The Rape of the Sabine Women
Tapestry, wool and silk, 4½ warps per cm, The Rape of the Sabine Women from a set of four Old Testament and Classical Subjects, Oudenaarde, c. 1545-1555. A dramatic scene with women being abducted by armed men. In the foreground a man in armour and a golden helmet and riding a rearing white horse grabs a woman in a green dress, who throws up her arm in alarm. To the right another soldier, this time on foot, manhandles a woman who looks over her shoulder, and behind them are similar scenes, including a man pulling a woman onto his horse and kissing her, and women wringing their hands and fleeing. In the distance there are small figures in the landscape, and on the horizon distant blue mountains and a classical building at the top right. The borders of the tapestry are composed of a central palm trunk with bunches of different fruit and flowers arranged around it.
The subject of the tapestry is almost certainly the rape of the Sabine women, part of the myth of the founding of Rome. Rome had been established by Romulus and his followers on a thoroughly warlike basis, and the city initially grew rapidly. However Rome's greatness threatened to last for only a generation since the majority of its inhabitants were men without wives. Romulus sent envoys to the neighbouring cities asking for the right of intermarriage, but was met everywhere with disdainful replies. He then decided to arrange a religious celebration accompanied by peaceful games, inviting citizens from all the neighbouring cities. The festivities were attended by many neighbouring tribes including the Sabines, who brought their entire families. At the appointed moment Romulus gave a signal to his men, whereupon they rushed forth to abduct all the young maidens brought by his guests. The brutal abductions then followed, although according to the story they took no married woman, which showed that their aim was not wanton rape but the forming of marital bonds. A group of five tapestries at Hardwick have identical borders and are the same height (allowing for the fact that two has lost their upper borders). Their subjects do not form a complete narrative, three coming from the Old Testament and the other two from classical history and mythology. 'The Judgement of Solomon' (1129474.4) and 'David Bringing the Ark of the Covenant to Jerusalem' (1129502) are related in narrative terms as David, who transported the Ark to Jerusalem, was the father of Solomon, and the two could come from a series of the 'Story of David' or the 'Story of Solomon'. Likewise the 'Rape of the Sabine Women' (1129474.1) and the story of 'Mucius Scaevola' (1129474.2) both form part of the founding myth of Rome, and could form part of a series of the 'Story of Rome'. 'Esther before Ahasuerus' (1129474.3) is not directly related to either story. It is possible that the five tapestries were part of a series embodying the exemplary virtues of the Old Testament and antiquity, rather than any particular narrative, but it seems more likely that panels from two or more different series have been combined. The borders are arranged around a central palm trunk with bunches of different fruit and flowers arranged around it at intervals. This structure ultimately goes back to a border type first used in Brussels in the 1530s, on the great tapestry sets designed by Bernard van Orley such as the Hunts of Maximilian. One of the tapestries, 'Esther before Ahasuerus', has the same basic border structure but with the addition of allegorical female figures at the lower corners. Two of the tapestries have the interesting feature of the feet of the main figures extending outside the frame into the border. This has the appearance of a playful trompe-l'oeil device, but may simply be the result of weaving a reduced-height version of an existing set of designs. Three tapestries in the set have maker's marks: 'The Judgement of Solomon' has a four-pointed mark in its upper galloon, 'David Bringing the Ark of the Covenant to Jerusalem' has a three-pointed mark with crossed ends, also in its upper galloon, and 'Esther before Ahasuerus' has the top of a mark shaped like an 'A' in its right hand galloon. None of the marks is recorded anywhere else. The appearance of three separate marks does not necessarily mean that the tapestries are not related, as it was common for more than one workshop to collaborate in the production of tapestry sets as a way of reducing risk and speeding up production. The style and colouring of the tapestries, and the shape and position of the makers' marks, all point to Oudenaarde as the probably place of manufacture, however the quality of the design is noticeably more refined than many Oudenaarde weavings of the period. The design is comparable to a series of the 'Story of Solomon' in the Château of Adzay-le-Rideau, which have similar borders to the Hardwick set with bunches of fruit around a palm trunk, and whose elegance and clarity have been have prompted de Meûter to compare them to contemporary Brussels tapestries (de Meûter 1999, pp. 147-151). The similarity of the 'Solomon' designs to the Hardwick tapestries makes it possible that both were the work of the same cartoon painter. The Adzay-le-Rideau 'Solomon' set bears the mark of the city of Oudenaarde and that of an unidentified weaver. The Oudenaarde city mark was introduced in 1544, and on the basis of the borders and the general style de Meûter has dated the set to c. 1544-1550, noting that this is probably the earliest tapestry set that can definitely be attributed to Oudenaarde. By analogy the set at Hardwick can be fairly securely attributed to Oudenaarde, and dated to the same period. Three tapestries with the same side borders as four of those at Hardwick are also recorded: a single panel with an unidentified subject in the Victoria and Albert Museum, which may represent 'The Departure of the Prodigal Son' or 'Tobias Taking Leave of his Father-in-Law' (Wingfield Digby and Hefford 1980, cat. no. 37, pp. 46-7 and plate 57), and two tapestries in the Museo degli Arazzi, Fabriano, a betrothal scene and a sacrifice (Marabottini and Marcelli 1997, pp. 137, 139). The tapestries may well have been at Hardwick in 1601 but they cannot be definitely identified in the 1601 inventory. The inventory includes in the Low Great Chamber (today the Dining Room) a set of eight 'David' tapestries measuring 11 feet in height – roughly 3.4 metres, the same height as the 'Old Testament and Classical Subjects'. No other 'David' tapestries have survived at Hardwick, however in the past it has been speculated that the 1601 'David' set may actually have been the eight-piece 'Scipio' set now in the State Withdrawing Room (no. 1129443). The first definite record of the present set comes in 1894 when two tapestries, the 'Judgement of Solomon' and 'David Bringing the Ark of the Covenant to Jerusalem', were in Lord Hartington's Bedroom, the present Lawn Room (Kerry 1894, p. 115). The tapestries were in the same location in 1945-6 (Devonshire 1945; Devonshire 1946). (Helen Wyld, 2011)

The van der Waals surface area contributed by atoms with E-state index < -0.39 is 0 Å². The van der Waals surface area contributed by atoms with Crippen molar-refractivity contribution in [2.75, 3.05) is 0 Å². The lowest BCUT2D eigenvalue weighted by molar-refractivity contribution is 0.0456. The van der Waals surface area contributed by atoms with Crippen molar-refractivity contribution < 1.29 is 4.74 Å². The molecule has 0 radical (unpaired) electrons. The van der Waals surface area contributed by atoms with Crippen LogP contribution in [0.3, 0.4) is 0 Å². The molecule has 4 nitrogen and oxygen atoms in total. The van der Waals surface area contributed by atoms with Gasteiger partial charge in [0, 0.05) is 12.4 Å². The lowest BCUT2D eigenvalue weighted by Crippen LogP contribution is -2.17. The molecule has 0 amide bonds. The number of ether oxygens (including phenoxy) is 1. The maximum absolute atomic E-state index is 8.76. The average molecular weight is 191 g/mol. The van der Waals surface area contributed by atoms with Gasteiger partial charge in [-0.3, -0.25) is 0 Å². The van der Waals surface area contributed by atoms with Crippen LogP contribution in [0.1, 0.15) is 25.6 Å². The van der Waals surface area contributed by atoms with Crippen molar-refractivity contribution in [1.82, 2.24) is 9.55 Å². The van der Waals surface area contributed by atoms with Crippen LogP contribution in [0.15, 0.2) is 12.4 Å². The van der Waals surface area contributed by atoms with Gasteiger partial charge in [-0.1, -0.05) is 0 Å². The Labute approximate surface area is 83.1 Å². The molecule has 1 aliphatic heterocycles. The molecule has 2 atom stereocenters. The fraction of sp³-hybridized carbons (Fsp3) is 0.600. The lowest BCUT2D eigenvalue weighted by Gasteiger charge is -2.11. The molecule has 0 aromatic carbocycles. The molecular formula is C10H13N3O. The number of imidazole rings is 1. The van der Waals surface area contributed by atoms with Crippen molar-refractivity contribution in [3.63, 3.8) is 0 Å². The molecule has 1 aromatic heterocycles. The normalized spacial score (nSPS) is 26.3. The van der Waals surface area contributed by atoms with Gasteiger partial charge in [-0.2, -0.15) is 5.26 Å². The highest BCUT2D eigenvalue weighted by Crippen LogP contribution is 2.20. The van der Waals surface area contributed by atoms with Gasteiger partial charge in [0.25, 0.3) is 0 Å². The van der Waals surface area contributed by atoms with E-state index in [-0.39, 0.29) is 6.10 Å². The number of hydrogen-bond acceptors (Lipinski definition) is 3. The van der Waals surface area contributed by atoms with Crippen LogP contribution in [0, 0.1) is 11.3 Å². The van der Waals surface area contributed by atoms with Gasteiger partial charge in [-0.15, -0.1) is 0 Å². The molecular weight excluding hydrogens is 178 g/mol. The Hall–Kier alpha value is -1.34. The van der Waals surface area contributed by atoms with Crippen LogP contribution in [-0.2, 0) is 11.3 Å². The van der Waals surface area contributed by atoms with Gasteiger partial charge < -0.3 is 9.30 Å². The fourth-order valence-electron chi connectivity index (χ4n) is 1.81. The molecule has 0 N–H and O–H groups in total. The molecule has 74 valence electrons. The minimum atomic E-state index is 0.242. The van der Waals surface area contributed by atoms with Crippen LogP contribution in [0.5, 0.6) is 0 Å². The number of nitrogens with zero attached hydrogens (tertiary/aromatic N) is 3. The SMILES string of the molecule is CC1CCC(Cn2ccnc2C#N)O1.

Possibly at Hardwick by 1601, but certainly in the house by 1894; acquired through the National Land Fund in 1956 and transferred to the National Trust in 1959.
Hardwick Hall, The Devonshire Collection (acquired through the National Land Fund and transferred to The National Trust in 1959)
Makers and roles
Levey and Thornton, 2001: Santina Levey and Peter Thornton (eds.), Of Household Stuff: The 1601 Inventories of Bess of Hardwick, London 2001 de Meûter et al., 1999: Ingrid de Meûter, Martine Vanwelden et al., Tapisseries d'Audenarde du XVle au XVllle Siècle, Tielt 1999 Marabottini and Marcelli 1997: Alessandro Marabottini and Fabio Marcelli, Pinacoteca Civica "Bruno Molajoli", Fabriano 1997 Wingfield Digby and Hefford, 1980: George Wingfield Digby and Wendy Hefford, Victoria and Albert Museum: The Tapestry Collection, Medieval and Renaissance, London 1980 Devonshire, 1945: Evelyn, Duchess of Devonshire, Notes on the 6th Duke’s Handbook, written for her daughter-in-law Mary Cecil, 1945 (Unpublished manuscript, Hardwick Hall) Devonshire, 1946: Evelyn, Duchess of Devonshire, Notes on Hardwick following the route of the 1601 inventory, 1946 (Unpublished manuscript, Hardwick Hall) Serra, 1921: Luigi Serra, La Pinacoteca Civica ed il Museo degli arazzi do Fabriano, Fabriano 1921 Kerry, 1894: The Rev. Charles Kerry, ‘Derbyshire Tapestries’, Derbyshire Archaeological Journal, vol. xvi (January 1894), pp. 86-139